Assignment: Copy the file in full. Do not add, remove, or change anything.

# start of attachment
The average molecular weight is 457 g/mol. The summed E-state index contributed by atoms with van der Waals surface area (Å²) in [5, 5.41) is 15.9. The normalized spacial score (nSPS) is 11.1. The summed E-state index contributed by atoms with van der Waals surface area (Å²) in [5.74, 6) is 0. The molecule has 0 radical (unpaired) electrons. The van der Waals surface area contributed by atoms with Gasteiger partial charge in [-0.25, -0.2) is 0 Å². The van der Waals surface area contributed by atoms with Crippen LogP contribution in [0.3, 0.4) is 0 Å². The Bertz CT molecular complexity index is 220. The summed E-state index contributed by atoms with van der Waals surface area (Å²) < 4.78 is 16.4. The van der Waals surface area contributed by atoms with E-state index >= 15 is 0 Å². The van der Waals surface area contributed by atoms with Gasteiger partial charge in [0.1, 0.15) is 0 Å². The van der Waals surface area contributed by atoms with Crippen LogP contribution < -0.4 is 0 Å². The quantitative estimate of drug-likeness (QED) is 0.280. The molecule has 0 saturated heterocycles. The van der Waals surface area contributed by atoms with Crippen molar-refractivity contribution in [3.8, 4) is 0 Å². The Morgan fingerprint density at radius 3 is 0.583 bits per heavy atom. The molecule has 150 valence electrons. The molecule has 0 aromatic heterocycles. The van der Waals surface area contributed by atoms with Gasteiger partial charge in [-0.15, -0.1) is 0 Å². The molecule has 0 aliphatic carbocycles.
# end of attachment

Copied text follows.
The average molecular weight is 457 g/mol. The summed E-state index contributed by atoms with van der Waals surface area (Å²) in [5, 5.41) is 15.9. The normalized spacial score (nSPS) is 11.1. The summed E-state index contributed by atoms with van der Waals surface area (Å²) in [5.74, 6) is 0. The molecule has 0 radical (unpaired) electrons. The van der Waals surface area contributed by atoms with Gasteiger partial charge in [-0.25, -0.2) is 0 Å². The van der Waals surface area contributed by atoms with Crippen LogP contribution in [0.3, 0.4) is 0 Å². The Bertz CT molecular complexity index is 220. The summed E-state index contributed by atoms with van der Waals surface area (Å²) < 4.78 is 16.4. The van der Waals surface area contributed by atoms with E-state index >= 15 is 0 Å². The van der Waals surface area contributed by atoms with Gasteiger partial charge in [0.1, 0.15) is 0 Å². The van der Waals surface area contributed by atoms with Crippen LogP contribution < -0.4 is 0 Å². The quantitative estimate of drug-likeness (QED) is 0.280. The molecule has 0 saturated heterocycles. The van der Waals surface area contributed by atoms with Crippen molar-refractivity contribution in [3.8, 4) is 0 Å². The Morgan fingerprint density at radius 3 is 0.583 bits per heavy atom. The molecule has 150 valence electrons. The molecule has 0 aromatic heterocycles. The van der Waals surface area contributed by atoms with Gasteiger partial charge in [-0.15, -0.1) is 0 Å². The molecule has 0 aliphatic carbocycles.